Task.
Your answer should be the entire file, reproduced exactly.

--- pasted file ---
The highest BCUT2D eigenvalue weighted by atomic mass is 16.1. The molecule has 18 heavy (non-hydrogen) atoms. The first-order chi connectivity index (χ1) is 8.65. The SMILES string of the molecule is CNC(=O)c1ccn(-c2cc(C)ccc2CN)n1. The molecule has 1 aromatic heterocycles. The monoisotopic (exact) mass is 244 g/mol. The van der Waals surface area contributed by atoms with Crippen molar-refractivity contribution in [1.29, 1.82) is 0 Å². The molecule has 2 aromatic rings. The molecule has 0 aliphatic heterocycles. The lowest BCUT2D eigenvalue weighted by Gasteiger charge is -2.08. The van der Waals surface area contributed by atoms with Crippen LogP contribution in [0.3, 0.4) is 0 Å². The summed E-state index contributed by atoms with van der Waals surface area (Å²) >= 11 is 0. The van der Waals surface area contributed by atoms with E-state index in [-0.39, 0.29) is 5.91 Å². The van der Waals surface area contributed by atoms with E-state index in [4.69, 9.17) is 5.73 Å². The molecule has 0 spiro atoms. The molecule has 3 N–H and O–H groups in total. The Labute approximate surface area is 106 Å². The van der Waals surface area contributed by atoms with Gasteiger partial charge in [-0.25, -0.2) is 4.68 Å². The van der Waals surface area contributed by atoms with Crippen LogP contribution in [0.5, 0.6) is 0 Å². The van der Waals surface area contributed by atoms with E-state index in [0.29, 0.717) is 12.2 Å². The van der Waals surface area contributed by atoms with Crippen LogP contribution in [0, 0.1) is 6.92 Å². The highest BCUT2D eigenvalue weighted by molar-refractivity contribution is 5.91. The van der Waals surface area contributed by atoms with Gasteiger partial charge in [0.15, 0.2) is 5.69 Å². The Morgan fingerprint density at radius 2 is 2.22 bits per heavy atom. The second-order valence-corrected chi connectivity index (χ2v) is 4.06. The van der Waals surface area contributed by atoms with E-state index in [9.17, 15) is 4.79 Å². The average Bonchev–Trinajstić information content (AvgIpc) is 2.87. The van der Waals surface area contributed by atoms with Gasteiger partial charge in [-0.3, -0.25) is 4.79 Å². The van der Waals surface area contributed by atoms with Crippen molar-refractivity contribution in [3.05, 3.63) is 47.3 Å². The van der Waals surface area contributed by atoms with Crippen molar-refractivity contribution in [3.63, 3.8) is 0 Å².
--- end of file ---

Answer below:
The highest BCUT2D eigenvalue weighted by atomic mass is 16.1. The molecule has 18 heavy (non-hydrogen) atoms. The first-order chi connectivity index (χ1) is 8.65. The SMILES string of the molecule is CNC(=O)c1ccn(-c2cc(C)ccc2CN)n1. The molecule has 1 aromatic heterocycles. The monoisotopic (exact) mass is 244 g/mol. The van der Waals surface area contributed by atoms with Crippen molar-refractivity contribution in [1.29, 1.82) is 0 Å². The molecule has 2 aromatic rings. The molecule has 0 aliphatic heterocycles. The lowest BCUT2D eigenvalue weighted by Gasteiger charge is -2.08. The van der Waals surface area contributed by atoms with Crippen LogP contribution in [0.3, 0.4) is 0 Å². The summed E-state index contributed by atoms with van der Waals surface area (Å²) >= 11 is 0. The van der Waals surface area contributed by atoms with E-state index in [-0.39, 0.29) is 5.91 Å². The van der Waals surface area contributed by atoms with E-state index in [4.69, 9.17) is 5.73 Å². The molecule has 0 spiro atoms. The molecule has 3 N–H and O–H groups in total. The Labute approximate surface area is 106 Å². The van der Waals surface area contributed by atoms with Gasteiger partial charge in [-0.25, -0.2) is 4.68 Å². The van der Waals surface area contributed by atoms with Crippen LogP contribution in [0.5, 0.6) is 0 Å². The van der Waals surface area contributed by atoms with E-state index in [0.29, 0.717) is 12.2 Å². The van der Waals surface area contributed by atoms with Crippen LogP contribution in [0, 0.1) is 6.92 Å². The highest BCUT2D eigenvalue weighted by molar-refractivity contribution is 5.91. The van der Waals surface area contributed by atoms with Gasteiger partial charge in [0.15, 0.2) is 5.69 Å². The Morgan fingerprint density at radius 2 is 2.22 bits per heavy atom. The second-order valence-corrected chi connectivity index (χ2v) is 4.06. The van der Waals surface area contributed by atoms with E-state index in [9.17, 15) is 4.79 Å². The average Bonchev–Trinajstić information content (AvgIpc) is 2.87. The van der Waals surface area contributed by atoms with Gasteiger partial charge in [-0.3, -0.25) is 4.79 Å². The van der Waals surface area contributed by atoms with Crippen molar-refractivity contribution in [3.05, 3.63) is 47.3 Å². The van der Waals surface area contributed by atoms with Crippen molar-refractivity contribution in [3.63, 3.8) is 0 Å².